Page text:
ADGM comprises three authorities: the Registration Authority; the Financial Services Regulatory Authority; and Abu Dhabi Global Market Courts (ADGM Courts). While the United Arab Emirates is predominantly a civil law jurisdiction, much influenced by French and Egyptian law, ADGM has its own system of law. It is not subject to the civil and commercial laws of the UAE. However, it is subject to the UAE criminal law. ADGM Courts do not have jurisdiction in family law. ADGM Courts and their jurisdiction are modelled on the English judicial system. The foundation of the system of civil and commercial law is provided by a set of regulations made in 2015. They make English common law, including the rules and principles of equity, together with a wide-ranging set of English statutes on civil matters directly applicable in ADGM. The rules of procedure, which are supplemented by a comprehensive set of practice directions, are derived from the Civil Procedure Rules of England and Wales. There is also a supervisory jurisdiction in relation to arbitration proceedings where ADGM is the seat of arbitration.
ADGM Courts comprise a Court of First Instance, within which there is currently a Civil Division, an Employment Division and a Small Claims Division, and a Court of Appeal. The judges are drawn from a variety of common law jurisdictions around the world. They are headed by a Chief Justice, Lord Hope of Craighead KT, who before his retirement was the Deputy President of the UK Supreme Court. They include a former Justice of the UK Supreme Court, Lord Saville of Newdigate PC; a former Justice of the High Court of Australia, Kenneth Hayne AC; a former judge of the Supreme Court of New Zealand, Sir Peter Blanchard KNZM; a former judge of the High Court in Hong Kong, William Stone SBS QC; two former judges of the Queen’s Bench Division of the High Court of England and Wales, Sir Michael Burton and Sir Andrew Smith; and a former Chairman of the Scottish Land Court, Lord McGhie. The registrar and chief executive is Linda Fitz-Alan, a former chief executive and principal registrar of the Supreme Court of New South Wales.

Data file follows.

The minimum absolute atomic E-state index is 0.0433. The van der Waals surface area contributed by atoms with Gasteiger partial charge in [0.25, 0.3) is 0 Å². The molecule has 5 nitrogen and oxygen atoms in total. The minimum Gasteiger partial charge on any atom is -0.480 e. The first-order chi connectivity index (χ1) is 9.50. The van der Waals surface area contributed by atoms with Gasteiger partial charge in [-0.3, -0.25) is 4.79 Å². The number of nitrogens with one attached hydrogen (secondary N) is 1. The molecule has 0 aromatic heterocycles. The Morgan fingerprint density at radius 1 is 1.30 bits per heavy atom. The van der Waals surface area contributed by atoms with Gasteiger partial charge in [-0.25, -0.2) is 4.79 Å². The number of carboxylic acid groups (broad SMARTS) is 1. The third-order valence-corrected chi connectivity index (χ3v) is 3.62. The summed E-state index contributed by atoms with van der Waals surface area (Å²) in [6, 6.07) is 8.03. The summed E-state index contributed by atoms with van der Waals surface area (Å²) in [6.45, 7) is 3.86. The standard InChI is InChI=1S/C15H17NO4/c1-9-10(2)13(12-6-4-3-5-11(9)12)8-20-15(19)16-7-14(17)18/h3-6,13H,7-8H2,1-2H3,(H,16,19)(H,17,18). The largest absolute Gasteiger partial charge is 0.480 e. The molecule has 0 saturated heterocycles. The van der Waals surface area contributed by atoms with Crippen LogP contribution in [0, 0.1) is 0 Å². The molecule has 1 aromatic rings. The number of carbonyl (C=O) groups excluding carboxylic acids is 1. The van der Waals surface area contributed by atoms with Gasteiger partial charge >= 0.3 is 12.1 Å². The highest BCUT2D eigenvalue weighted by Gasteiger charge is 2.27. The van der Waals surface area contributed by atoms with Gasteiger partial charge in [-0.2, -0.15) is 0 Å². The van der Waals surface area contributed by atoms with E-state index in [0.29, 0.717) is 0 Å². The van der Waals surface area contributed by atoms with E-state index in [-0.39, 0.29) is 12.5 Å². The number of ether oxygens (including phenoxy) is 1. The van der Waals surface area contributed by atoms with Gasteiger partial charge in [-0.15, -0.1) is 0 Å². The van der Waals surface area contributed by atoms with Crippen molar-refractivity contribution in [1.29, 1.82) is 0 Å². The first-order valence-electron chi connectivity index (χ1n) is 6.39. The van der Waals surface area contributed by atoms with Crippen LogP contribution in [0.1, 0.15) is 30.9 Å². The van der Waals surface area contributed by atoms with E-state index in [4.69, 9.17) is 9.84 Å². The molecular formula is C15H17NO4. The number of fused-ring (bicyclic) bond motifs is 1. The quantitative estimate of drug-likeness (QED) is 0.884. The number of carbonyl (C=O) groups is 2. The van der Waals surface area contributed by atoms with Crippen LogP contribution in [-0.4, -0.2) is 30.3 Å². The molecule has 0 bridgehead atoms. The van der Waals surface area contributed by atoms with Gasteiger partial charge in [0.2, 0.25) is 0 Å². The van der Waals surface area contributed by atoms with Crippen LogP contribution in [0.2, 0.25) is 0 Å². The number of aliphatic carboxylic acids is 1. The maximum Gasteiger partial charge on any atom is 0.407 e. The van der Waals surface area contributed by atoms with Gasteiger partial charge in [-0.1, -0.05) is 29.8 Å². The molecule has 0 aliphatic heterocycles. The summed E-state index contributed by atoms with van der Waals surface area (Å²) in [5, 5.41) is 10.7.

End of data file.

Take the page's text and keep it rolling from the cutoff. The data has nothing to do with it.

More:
All aspects of ADGM Courts’ business and operations are fully digitised via a unique “eCourts platform”. The platform includes electronic filing, a digital court file, a dedicated digital judges portal, electronic case management and embedded evidence bundles provided by the court at no cost to the parties. The platform also facilitates case management from remote locations as the judges are non-resident. ADGM Courts also have a full digital courtroom with a bespoke bench, multi-party capacity bar tables and capability for multiple remote witness or party connections with the court. ADGM Courts opened for business in 2016 and are now building a caseload in the Court of First Instance.
Dubai International Financial Centre (DIFC) Courts
The UAE’s DIFC Courts administer an English-language common law system – offering swift, independent justice to settle local and international commercial or civil disputes. The Courts, based in Dubai, provide certainty through transparent, enforceable judgments from internationally-recognised judges.
Currently, the DIFC Courts has ten sitting judges, drawn from various common law jurisdictions across the world, including the UK, Singapore and Australia, as well as three Emirati judges. All ten judges sit on the Court of Appeal, and 3 of those judges are members of the Small Claims Tribunal, in addition to other members of the Registry. Court of First Instance cases are heard by a single judge, with Court of Appeal cases being heard by three judges, usually with the Chief Justice or Deputy Chief Justice presiding.
The DIFC Courts are independent from, but complementary to, the UAE’s Arabic-language civil law system – offering a choice that strengthens both processes. The Courts’ have jurisdiction over civil and commercial matters only and do not have jurisdiction over criminal matters.